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  2. This is lovely, Val. We should all have homes - whatever shape they may be - that are precious to us. (My house was build in the 1830s - and I love it, in spite of the stairs and the bathroom that needs defrosting in winter!)

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  3. What a fabulous blog, enjoyed every word!

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  4. It is definitely a love match Val the amount of work and care you put into her shows that. How lovely to meet up with like minded people.

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  5. You have such an interesting life and I love the way you share it with all of us. OK, sometimes it isn't easy, and the barge must get you down when it requires so much work...but...we LOVE reading your stories!!

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  6. Val, I think that all of your time spent on keeping your boat afloat. Must also keep you active in mind and body :-) for you certainly look very fit.

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  7. Hi Val - life takes on adventures we'd have never have thought of ... so we both love our SA days and can understand each other's lives ... I'm not sure I'd be that happy on the water - and I definitely cannot make things!! So I congratulate you on the work you've put in .. and all the love and care you've given your Vereeniging of 1898 - I guess to be 117 years old. She's done well ..

    What a wonderful evening of meeting up with friends and just enjoying yourselves - looks so much fun .. as it usually is meeting up with book lovers, and blog lovers ... cheers Hilary

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  8. Thank you all so much for these kind comments. I posted this not long before I heard about the tragedies in Paris, so in a way it felt too frivolous after that, but Jo, I think you're right, we all need a home that is precious to us, and maybe the more challenges they bring us, the more we feel at home. I know I do. It's also important to cherish our own place of safety as last night's events show how tenuous that can be.

    Thank you all: to Jackie, a WOB and fellow writer I hope to meet very soon; to Anne, I'm convinced I'll meet you one day as well as Carol and Jo; to Mel for the wisdom with a twinkle (a return visit to Ireland will include you and Mrs H) and to Hilary, my fellow former South African, whom I would also love to meet too!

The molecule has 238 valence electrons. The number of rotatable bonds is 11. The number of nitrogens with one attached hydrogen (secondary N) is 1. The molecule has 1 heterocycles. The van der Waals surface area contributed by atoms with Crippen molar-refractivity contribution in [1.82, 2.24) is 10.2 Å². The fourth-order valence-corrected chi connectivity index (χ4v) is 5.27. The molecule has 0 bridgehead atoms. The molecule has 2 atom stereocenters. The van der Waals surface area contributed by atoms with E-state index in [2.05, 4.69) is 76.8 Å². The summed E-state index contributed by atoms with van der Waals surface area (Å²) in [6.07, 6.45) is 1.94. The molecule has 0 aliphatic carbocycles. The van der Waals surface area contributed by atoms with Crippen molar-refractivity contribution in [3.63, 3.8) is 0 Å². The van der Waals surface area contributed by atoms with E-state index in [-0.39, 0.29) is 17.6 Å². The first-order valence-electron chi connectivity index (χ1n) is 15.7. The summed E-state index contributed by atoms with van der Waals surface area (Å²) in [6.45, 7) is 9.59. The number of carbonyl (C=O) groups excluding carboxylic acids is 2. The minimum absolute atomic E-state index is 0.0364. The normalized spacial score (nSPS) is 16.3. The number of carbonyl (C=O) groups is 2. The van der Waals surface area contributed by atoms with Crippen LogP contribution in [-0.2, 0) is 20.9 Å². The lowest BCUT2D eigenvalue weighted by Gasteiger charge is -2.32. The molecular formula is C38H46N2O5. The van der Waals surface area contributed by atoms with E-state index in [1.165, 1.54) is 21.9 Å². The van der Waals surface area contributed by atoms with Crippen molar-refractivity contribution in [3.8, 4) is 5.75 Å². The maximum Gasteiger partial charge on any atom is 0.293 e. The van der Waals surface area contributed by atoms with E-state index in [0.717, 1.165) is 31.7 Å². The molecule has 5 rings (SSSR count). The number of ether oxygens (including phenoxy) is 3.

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  9. Val, this is such an informative and touching post. What a dear boat and it is nice to think of what you have given to each other. Lynn

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    1. Thank you, Lynn. I am touched too. Bless you

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  10. Oh, this is so lovely ~ made my eyes water! x

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  11. I loved reading this. I can only imagine the amount of work needed but so worth it to have such a fabulous home.

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  12. Thank you so much Terry and Cathy. I'm so glad you enjoyed my reflections xx

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  13. A wonderful tribute to your very special boat, Val. It is very much your home, and of course, you will never sell her! I love the idea of the WOB girls, and you all look very cosy together there. Great post.

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    1. Thank you, Patricia! You know my fondness for my barge well, having read so much about it :)

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  14. The Vereeniging is surely a cross between a pet and a wonderful friend. How lucky you are!

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    1. I like that description, Jenny. Lovely! Thank you!

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  15. What a beautiful post... Of nostalgia, homeliness and contentment.
    Your boat is beautiful, a lot of hard work, but clearly worth it. I'm not sure I could live on a boat (though I like the idea of doing so)... wouldn't mind holidaying on one though.

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    1. Thank you, Kimmie. I've only just seen this, so many apologies for the late reply.

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  16. Great success and so humble to credit all the blessings to your wonderful Vereeniging, but your success is also because of your character and courage; you are not afraid to step out on new ventures and adventures and grab for what you want. Job well done, Val.

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    1. Thank you, Steph. I do my best to take opportunities when they bump into me :) xx

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  17. What a lovely post, Val, and lovely sentiments. You're a great advert for watery living. Thank you for sharing it with us!

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    1. Thank you, Roger. I tend to get a bit sentimental about my barge, I confess, but I am sure you understand that. I expect Kantara moves you in much the same way!

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  18. No wonder this is a reader's favorite, Val. It is deeply moving and enlightening at the same time. I love your 117-year-old girl, a real symbol of freedom and making your own life your way.